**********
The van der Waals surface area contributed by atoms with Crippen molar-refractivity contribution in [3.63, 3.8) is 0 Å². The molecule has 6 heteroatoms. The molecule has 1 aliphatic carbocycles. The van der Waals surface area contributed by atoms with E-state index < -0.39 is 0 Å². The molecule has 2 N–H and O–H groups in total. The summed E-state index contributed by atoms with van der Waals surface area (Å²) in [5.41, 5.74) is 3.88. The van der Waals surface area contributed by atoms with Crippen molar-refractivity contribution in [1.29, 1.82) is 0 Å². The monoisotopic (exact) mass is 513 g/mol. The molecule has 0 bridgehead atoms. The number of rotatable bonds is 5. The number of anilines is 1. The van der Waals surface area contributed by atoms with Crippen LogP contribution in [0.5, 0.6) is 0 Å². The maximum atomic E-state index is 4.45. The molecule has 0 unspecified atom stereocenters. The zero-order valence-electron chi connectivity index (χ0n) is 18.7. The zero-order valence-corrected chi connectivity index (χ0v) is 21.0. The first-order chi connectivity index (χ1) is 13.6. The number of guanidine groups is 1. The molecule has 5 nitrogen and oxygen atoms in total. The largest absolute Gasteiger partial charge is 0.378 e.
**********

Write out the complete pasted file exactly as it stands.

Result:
The van der Waals surface area contributed by atoms with Crippen molar-refractivity contribution in [3.63, 3.8) is 0 Å². The molecule has 6 heteroatoms. The molecule has 1 aliphatic carbocycles. The van der Waals surface area contributed by atoms with E-state index < -0.39 is 0 Å². The molecule has 2 N–H and O–H groups in total. The summed E-state index contributed by atoms with van der Waals surface area (Å²) in [5.41, 5.74) is 3.88. The van der Waals surface area contributed by atoms with Crippen molar-refractivity contribution in [1.29, 1.82) is 0 Å². The monoisotopic (exact) mass is 513 g/mol. The molecule has 0 bridgehead atoms. The number of rotatable bonds is 5. The number of anilines is 1. The van der Waals surface area contributed by atoms with Crippen LogP contribution in [0.5, 0.6) is 0 Å². The maximum atomic E-state index is 4.45. The molecule has 0 unspecified atom stereocenters. The zero-order valence-electron chi connectivity index (χ0n) is 18.7. The zero-order valence-corrected chi connectivity index (χ0v) is 21.0. The first-order chi connectivity index (χ1) is 13.6. The number of guanidine groups is 1. The molecule has 5 nitrogen and oxygen atoms in total. The largest absolute Gasteiger partial charge is 0.378 e.